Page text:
Vikings coaches believe Matt Kalil upgrades offense in several facets
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EDEN PRAIRIE, Minn. -- Jeff Davidson knows his old left tackle is going to have to work well to his new one.
So, the Minnesota Vikings' offensive line coach did more than explain to Charlie Johnson that he'll be moving to left guard.
Davidson introduced Johnson to the family of top draft pick Matt Kalil, the former Southern California standout who arrived at Winter Park on Friday morning and is penciled in as the Day 1 starter on Christian Ponder's blindside.
"They all know (Johnson) is," Davidson said of Kalil's family. "I said, 'There's isn't going to be any bad blood,' and Charlie said, 'I just want to win games.'
"He does not care where he plays this game. He just wants to help us win. That's the type of guy he is. That's why I've fallen in love with the guy from Day 1."
Thrust into the lineup when the Vikings cut overweight Bryant McKinnie in training camp last year, Johnson started all 16 games at left tackle, faring OK in the run game but allowing eight sacks and 49 total quarterback pressures.
The releases of starting guards Steve Hutchinson and Anthony Herrera last month in essence left three jobs open on the line, since the Vikings had no intention of starting Johnson at tackle for another season.
But team officials privately had expressed optimism about the possibility of pairing Johnson and Kalil on the left side since November, when it became apparent they'd have a shot at Kalil with a top-five pick in the NFL Draft.
One day after they selected Kalil fourth overall, Davidson revealed he had broached the subject of moving Johnson to guard "about Week 3 of (last) season. This is something that's kind of been ongoing. ... I'm a no-nonsense guy, and essentially, when I think that I see a guy and I know what he's capable of and what he would help us most at, I'm going to let him know that."
Like many scouts, Davidson feels Johnson -- who mostly played left tackle for five seasons with Indianapolis before signing with the Vikings for a $3 million bonus on Aug. 1 -- is better suited for guard because of his relatively compact 6-foot-4 frame.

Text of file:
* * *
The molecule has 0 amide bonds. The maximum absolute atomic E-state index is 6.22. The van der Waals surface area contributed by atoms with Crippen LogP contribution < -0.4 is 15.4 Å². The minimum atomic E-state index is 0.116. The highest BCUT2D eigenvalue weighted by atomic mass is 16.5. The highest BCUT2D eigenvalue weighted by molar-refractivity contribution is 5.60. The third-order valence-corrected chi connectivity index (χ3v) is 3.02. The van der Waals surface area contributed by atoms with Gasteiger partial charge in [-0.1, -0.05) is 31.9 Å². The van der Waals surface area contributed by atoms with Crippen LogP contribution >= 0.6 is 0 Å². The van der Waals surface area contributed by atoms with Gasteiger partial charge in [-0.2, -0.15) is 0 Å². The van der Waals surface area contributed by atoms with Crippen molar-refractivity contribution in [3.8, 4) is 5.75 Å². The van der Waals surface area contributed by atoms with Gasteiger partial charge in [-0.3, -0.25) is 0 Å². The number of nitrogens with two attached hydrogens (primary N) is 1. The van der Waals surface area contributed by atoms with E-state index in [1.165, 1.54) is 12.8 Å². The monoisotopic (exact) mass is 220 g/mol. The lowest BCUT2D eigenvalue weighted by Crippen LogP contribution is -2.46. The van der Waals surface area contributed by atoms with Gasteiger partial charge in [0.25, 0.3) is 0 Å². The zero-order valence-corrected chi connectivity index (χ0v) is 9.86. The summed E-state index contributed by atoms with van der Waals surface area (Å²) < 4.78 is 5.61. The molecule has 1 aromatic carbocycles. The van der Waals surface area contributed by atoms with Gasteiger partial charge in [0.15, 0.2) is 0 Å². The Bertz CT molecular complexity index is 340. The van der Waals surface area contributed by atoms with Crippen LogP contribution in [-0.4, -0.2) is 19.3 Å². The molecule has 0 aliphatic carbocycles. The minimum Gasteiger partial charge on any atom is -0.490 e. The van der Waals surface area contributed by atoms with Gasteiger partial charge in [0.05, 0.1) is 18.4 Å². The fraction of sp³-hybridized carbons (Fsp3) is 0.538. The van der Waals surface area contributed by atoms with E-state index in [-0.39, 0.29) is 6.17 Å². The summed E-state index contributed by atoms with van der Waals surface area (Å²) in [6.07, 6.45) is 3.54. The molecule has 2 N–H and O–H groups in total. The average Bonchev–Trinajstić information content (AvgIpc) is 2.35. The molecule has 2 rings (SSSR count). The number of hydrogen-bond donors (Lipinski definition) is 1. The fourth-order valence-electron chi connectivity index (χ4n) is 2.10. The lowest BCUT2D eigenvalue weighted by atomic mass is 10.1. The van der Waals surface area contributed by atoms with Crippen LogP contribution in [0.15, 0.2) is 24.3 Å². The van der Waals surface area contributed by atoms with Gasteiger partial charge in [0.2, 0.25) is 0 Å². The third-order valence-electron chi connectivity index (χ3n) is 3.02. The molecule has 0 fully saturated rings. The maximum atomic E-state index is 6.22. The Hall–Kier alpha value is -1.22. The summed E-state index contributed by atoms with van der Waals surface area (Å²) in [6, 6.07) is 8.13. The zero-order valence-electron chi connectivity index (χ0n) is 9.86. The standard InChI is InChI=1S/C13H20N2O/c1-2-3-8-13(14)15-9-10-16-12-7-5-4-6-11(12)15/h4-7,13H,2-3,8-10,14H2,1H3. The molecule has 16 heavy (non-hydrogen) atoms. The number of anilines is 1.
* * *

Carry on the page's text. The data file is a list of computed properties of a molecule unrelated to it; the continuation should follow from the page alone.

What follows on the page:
By comparison, Kalil measured 6-foot-6 5/8 at the NFL scouting combine in February and uses his 34½-inch arms to cover up edge rushers.
"Both those guys will be very smart and they'll be able to identify a bunch crazy looks that happen to the quarterback's left side," offensive coordinator Bill Musgrave said. "People are trying to be very creative to get after all quarterbacks, and we've got good, smart guys over there that are athletic as well."
Musgrave said he remembers the day he first watched tape of Kalil and being "pleasantly surprised with how physical he was, because most left tackles are athletic and that's it. He's also strong.
"When he blocks somebody, he displaces them out there to the sideline, and he's got an excellent punch. He has long arms, but a lot of guys don't put those long arms to use. He does. When he punches, guys feel it."
It's that strength in pass protection that has Vikings coaches excited about the prospect of leaving Kalil in one-on-one situations, allowing them to get more receivers out in pattern.
"The more guys out, the better, especially for a young quarterback," Musgrave said. "We've got a couple of young quarterbacks that can make plays with their legs, and the more guys we get out of the backfield, the more space it creates for those QBs."
USC coach Lane Kiffin said on Thursday night the Trojans "never" gave Kalil help in protection over the past two seasons, regardless of the opponent.
Asked on Friday if that was an exaggeration, Kalil said, "I think they leaned on me to kind of be on an island over there by myself. That's definitely the challenge of a left tackle, and especially in the NFL, you're going to be left alone a lot and depended on. I think that's why we're drafted so high. ...
"I get mad when I get help, because I want to beat that guy by myself. That's what I love to do. I like going one-on-one against the defensive end and kind of being in that one-on-one battle. That's always fun for me."
The primary question scouts have raised about Kalil is his power in the run game and whether he can bulk up from the hips down to improve in that area. But Musgrave said he's not concerned.
"He's got the strength, and plus, he's a young guy," Musgrave said of Kalil, a junior entry to the draft who turns 23 in July. "He's only going to get stronger and more mature."
Kalil played at around 300 pounds at USC, bulked up to 306 before the combine and said he's now around 310, which still isn't particularly big by left tackle standards.
There's no doubting his feet, mobility and athleticism, though, and moving Johnson to guard has the Vikings convinced they've upgraded two positions with one pick.
"Obviously, there's an athleticism there," Davidson said. "There's a passion for the game. Smart, tough guys that have passion -- those are what we're looking for. He has all those traits. It makes my job easier.
"Do I think he can (play on an island)? Yes. I know that there's going to be times where the matchup is not going to be as easy as what it once was, but we have ways around that, too. I sit and listen to him talk about how he wants to do it by himself. There are going to be times where we're going to want to help him, too, and it's not because he's a lesser player.
"We have other guys that we need to be able to slide to and help him, or whatever the case may be. But he'll take whatever challenge on that we put in his way."